Overall, yeah, it felt like D&D in both a good and bad way. It was a bit more cinematic than I’m used to for 1st level, but I recall that being an early selling point of World of Warcraft: You’re not just wandering around at first level killing rats, you’re wandering around at first level killing cool stuff! There was some roleplaying going on, particularly from the person playing our dragonborn paladin. (He was awesome, by the way. I’d met him at last year’s GPNW and he was fun to play with in Zorcerer of Zo.) John also provided wonderful narration and a kick ass map drawn on the fly. But overall, it was what you expect typical D&D to play like. Which is fine, but I rarely have much interest in playing typical D&D. At least not while sober. While I love the general cliché setting of D&D, I usually want to do whacked out stuff with it. (And I’ll admit this is a problem on my part: I never want to run a straight version of any game, be it D&D, Exalted, 7th Sea, whatever. Which usually ends up frustrating me and the players.) Even with “normal” games, combat is a garnish for me, not a main course.

Did I have fun? Yes. It was a very fun game and runs very smoothly. Is it what I want out of a new edition of D&D 4th edition? No. I was hoping for something a bit more backwards compatible and open to options that don’t involve beating things up. I’m told there exist non-combat rules, but I have not yet seen them. I also really like a lot of the cosmology of the 3.X style of D&D and so I’m sad that they removed so many things I like. Will I be buying it? Not right away. Though I usually don’t treat this as a hinderence, I’m not likely to be playing (and, more importantly, running) D&D any time soon. For some games I’m willing to let this slide, but the new D&D doesn’t get me that excited. I won’t say “No” to an invitation to play, but I just have no use for it right now.


We went to Than Brothers in order to spend some time with Ogre and Mickey. It ended up being a rather large group of us. I agreed to pho with the hope that there would be non-pho items on their menu. I’ve only had pho one other time and wasn’t overly enthused by it. Sadly, their menu is pho, pho and more pho. The only non-pho items were custard puffs and an assortment of beverages. The pho was… okay? Others at the table seemed to love it, so I’m guessing it’s a good recommendation. The service was good, though. The downside we discovered after arriving? They only take cash. Gonk.

Slot 6: Beer and video games at home.

There were no games submitted in advance for this slot. At some point someone submitted a game of Tunnels & Trolls, which was filled by the time I got to it, and someone later put in a game called Cheap, which didn’t really appeal to me. By the time we got back, Cheap was full as was a game of Polaris that had sprung up. The last was frustrating because Polaris was a game I’d been hoping to play. The only other game on the table was a WW2 film game that Ogre was playtesting, which I wasn’t interested in. Nathan and my wife were exhausted and I didn’t feel like begging for some other option, so we bailed. We left with me suggesting that we might play something at our place, but what ultimately happened was that no one was actually interested in playing anything so we had some drinks, played some video games and I went to bed at a reasonable hour because I had to work on Monday.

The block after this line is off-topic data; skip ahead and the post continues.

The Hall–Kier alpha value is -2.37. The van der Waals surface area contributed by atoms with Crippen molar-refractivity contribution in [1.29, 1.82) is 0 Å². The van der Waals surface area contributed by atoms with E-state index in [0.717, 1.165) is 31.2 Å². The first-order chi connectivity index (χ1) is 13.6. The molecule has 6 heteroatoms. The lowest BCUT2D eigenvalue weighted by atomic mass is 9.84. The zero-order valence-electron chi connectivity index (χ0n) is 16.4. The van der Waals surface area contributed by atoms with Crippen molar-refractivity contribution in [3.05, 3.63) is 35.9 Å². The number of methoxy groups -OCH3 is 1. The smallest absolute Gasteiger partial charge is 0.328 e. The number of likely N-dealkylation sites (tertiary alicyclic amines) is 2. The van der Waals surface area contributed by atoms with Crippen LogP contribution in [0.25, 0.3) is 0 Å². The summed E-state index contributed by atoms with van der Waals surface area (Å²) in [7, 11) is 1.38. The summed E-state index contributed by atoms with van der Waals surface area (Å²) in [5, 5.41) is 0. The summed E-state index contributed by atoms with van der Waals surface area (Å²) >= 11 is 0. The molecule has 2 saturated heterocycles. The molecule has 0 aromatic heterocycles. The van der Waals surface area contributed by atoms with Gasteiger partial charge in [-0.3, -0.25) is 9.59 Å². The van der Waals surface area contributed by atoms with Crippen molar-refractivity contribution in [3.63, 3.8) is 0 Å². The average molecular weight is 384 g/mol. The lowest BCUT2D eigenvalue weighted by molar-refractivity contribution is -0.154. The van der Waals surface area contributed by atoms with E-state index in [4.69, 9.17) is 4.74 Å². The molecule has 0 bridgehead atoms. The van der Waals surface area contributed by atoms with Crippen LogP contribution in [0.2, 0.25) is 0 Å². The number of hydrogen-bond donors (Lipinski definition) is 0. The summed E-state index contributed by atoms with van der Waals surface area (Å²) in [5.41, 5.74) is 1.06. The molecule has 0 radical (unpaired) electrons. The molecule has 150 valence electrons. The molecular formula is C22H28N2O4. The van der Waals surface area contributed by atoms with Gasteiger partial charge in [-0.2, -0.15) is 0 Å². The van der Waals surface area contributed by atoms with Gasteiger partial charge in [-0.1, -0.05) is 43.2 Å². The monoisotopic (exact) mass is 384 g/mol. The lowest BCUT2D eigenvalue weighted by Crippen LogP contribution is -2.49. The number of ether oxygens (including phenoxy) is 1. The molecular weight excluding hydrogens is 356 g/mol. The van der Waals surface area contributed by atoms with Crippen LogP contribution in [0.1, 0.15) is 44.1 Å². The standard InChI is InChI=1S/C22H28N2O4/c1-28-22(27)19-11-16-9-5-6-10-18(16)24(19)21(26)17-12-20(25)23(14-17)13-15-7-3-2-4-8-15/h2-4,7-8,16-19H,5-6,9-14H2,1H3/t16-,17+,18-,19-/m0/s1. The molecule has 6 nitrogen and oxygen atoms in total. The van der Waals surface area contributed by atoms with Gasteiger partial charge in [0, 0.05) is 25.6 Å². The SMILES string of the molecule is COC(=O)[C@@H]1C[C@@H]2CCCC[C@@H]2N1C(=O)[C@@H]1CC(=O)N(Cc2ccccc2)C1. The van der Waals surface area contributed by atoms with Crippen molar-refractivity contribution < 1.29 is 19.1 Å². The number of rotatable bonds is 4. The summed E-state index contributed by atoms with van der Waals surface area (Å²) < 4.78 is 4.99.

5 thoughts on “By funny coincidence, I did in fact level.

  1. pjack

    Thanks so much for the write-up! I’m definitely going to try to make it next year.

    I appreciate your thoughts on D&D 4e. I’m planning to run a short adventure or campaign using 4e sometime this year. You’ve got me thinking that I should emphasize exploring the non-combat rules, first.

  2. princejvstin

    I’ll certainly play this again if given the chance, but more than that I want to play an actual game of Agon now.

    I’ve tried AGon. I think the combat is still a little weird and funky, but I enjoyed it.

  3. itsmrwilson

    Heya Bolthy. Still grillin’ up burgers on the george foreman grill?

    Been a long time since we sat in Mana’s basement.

    Bummed you didn’t play my game, but glad you liked Agon. John’s a very good friend of mine.


  4. admin Post author

    Holy fuck! What a small world! I’d mostly forgotten that entire campaign and I assumed that I *surely* did not know the Matt Wilson who wrote PTA.

    My mind? It is blown. If it makes you feel better, my main motivation for not playing PTA is that I’ve played it (and run it) before. In fact, I ran a one-shot of it at AmberCon Northwest last year:

    A major motivation for me going to Go Play Northwest is just to try new things. I’m not as sold on the indie game movement as some of my peers, but I’ve some fun playing them so I’m happy to try things out. Since I’d played PTA a few times before, I was looking to try something different. And my wife did play PTA and has offered to demo it for some friends.

    See, Matt? You and your game are utterly hearted.